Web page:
Your work schedule may vary depending on where you work. If you do repairs, you may work early, late or be on call. If you work in construction/home building or management, you might have more of a regular schedule during normal business hours.
As a technician, you’ll go to different locations for repair, maintenance or installation work. Some work might need more time than others, so the number of calls you can go on may vary.
As we went over previously, you should be accustomed to working outdoors in extreme weather, as well as in dirty or cramped spots. If you work in a customer-facing role, strong customer service skills are always an advantage.
Average Salary for HVAC Technicians and Other HVAC Careers
Because HVAC is a quickly growing career, your salary will show it. The national average salary for an HVAC technician is $49,242, according to ZipRecruiter. Top earners get between $56,600 and $68,000. However, salaries may differ based on your stateand its cost of living.
Other than owning your own business, there are a wide range of extra career opportunities. These can be:
HVAC manager, $72,515 average salary
HVAC service manager, $71,176 average salary
Where HVAC Technicians Are in High Demand
HVAC technicians are needed across the country, but even more so in Florida, California, Texas, New York and Illinois. According to hvacclasses.org, these states employ the highest number of HVAC workers and are going through explosive construction growth. Here’s why:
- Florida: Hurricanes, school and healthcare locations.
- California: Wildfires, transportation, energy and utility upgrades.
- Texas: Hurricanes, energy, utility and other infrastructure upgrades.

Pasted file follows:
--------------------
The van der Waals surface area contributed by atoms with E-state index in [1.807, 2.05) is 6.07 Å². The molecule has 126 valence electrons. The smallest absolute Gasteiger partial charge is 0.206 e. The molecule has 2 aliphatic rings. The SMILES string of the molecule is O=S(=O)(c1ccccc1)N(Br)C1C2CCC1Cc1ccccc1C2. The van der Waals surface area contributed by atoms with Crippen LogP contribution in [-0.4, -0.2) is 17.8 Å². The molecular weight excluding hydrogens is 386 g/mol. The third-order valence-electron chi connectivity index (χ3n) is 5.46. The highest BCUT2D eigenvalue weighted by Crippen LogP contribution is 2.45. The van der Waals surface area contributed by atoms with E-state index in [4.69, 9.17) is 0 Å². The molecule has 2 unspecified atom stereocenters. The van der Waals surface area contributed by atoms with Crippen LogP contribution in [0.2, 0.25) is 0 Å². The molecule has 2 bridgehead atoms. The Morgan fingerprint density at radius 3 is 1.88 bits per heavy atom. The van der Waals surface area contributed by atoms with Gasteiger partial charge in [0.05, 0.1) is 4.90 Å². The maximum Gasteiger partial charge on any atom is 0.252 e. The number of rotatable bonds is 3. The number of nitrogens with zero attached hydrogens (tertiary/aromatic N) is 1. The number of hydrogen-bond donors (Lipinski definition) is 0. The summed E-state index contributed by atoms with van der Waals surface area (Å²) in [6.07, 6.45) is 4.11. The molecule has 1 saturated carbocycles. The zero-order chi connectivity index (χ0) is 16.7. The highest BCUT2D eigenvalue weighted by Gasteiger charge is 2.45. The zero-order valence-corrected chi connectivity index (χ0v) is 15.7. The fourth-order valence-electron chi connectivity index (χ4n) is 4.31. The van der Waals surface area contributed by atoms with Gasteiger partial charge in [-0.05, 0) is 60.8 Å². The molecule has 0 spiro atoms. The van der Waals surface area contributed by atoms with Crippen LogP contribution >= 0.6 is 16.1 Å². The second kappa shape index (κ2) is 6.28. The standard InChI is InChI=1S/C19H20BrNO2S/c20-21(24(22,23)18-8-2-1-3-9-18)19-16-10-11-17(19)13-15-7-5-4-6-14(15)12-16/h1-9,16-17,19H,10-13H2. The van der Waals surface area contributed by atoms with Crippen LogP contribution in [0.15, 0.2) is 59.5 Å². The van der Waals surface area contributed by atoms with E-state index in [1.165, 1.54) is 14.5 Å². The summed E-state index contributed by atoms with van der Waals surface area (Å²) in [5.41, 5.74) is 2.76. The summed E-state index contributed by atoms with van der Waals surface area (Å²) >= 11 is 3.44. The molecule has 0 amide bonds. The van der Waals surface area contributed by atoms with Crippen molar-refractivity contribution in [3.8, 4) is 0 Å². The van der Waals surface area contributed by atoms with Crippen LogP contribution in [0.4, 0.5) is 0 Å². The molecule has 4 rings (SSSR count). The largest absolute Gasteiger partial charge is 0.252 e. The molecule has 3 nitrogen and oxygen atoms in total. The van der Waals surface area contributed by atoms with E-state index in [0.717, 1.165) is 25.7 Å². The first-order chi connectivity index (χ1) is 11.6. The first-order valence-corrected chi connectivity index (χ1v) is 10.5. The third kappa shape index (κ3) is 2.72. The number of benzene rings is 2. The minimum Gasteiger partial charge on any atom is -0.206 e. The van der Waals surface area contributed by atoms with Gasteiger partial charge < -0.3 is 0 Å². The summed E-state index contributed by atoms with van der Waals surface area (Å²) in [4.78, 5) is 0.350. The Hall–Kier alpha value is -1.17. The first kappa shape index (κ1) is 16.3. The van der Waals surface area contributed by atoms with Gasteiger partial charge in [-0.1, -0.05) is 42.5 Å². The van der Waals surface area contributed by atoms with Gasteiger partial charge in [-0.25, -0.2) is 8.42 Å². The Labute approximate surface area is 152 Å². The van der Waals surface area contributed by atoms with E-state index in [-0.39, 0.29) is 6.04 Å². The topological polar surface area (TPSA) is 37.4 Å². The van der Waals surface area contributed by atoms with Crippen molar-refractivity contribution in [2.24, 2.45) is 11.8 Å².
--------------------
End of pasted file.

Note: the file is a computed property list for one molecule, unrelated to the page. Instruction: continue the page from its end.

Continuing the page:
- New York: Residential and infrastructure upgrades.
- Illinois: Companies relocating to the Chicago area.
Where HVAC Technicians Will Be in High Demand in the Future
Projections Central, who creates long-term occupational projections, forecasts these states to have the highest demand for technicians by 2028:
- Utah, 31.1%
- Colorado, 29.7%
- Nevada, 27.9%
- Arizona, 21.4%
- Iowa, Oregon and Montana, 18.5%
- Arkansas, 16.3%
- Florida, 16.2%
- South Carolina, 16%
- Texas, 15.9%
- Idaho, 15.7%
- Washington, 15.6%
- North Carolina, 15.5%
- Tennessee, 15.2%
- Wyoming, 14.3%
- Nebraska, 13.9%
- Indiana, 13.8%
- North Dakota, 13.8%
Here’s where the greatest number of new openings during that time frame are expected to be:
- Florida, 5,420
- Texas, 5,530
- California, 4,100
- North Carolina, 2,510
- New York, 2,290
- Colorado, 2,000
- Ohio, 1,550
- Pennsylvania, 1,510
- Virginia, 1,500
- Tennessee, 1,360
- Washington, 1,290
- Georgia, 1,270
- New Jersey, 1,170
- Utah, 1,170
- South Carolina, 1,1060
- Indiana, 940
- Maryland, 820
- Missouri and Arizona, 810
- Michigan, 780
Weather and economic growth is expected to contribute to increases in these states, according to hvacclasses.org.
Engineer Your HVAC Career with North Mechanical Heating and Cooling
HVAC technicians remain in demand across the nation and in Payson. To discover more about our openings, visit our careers page or reach us at 928-263-8570 today!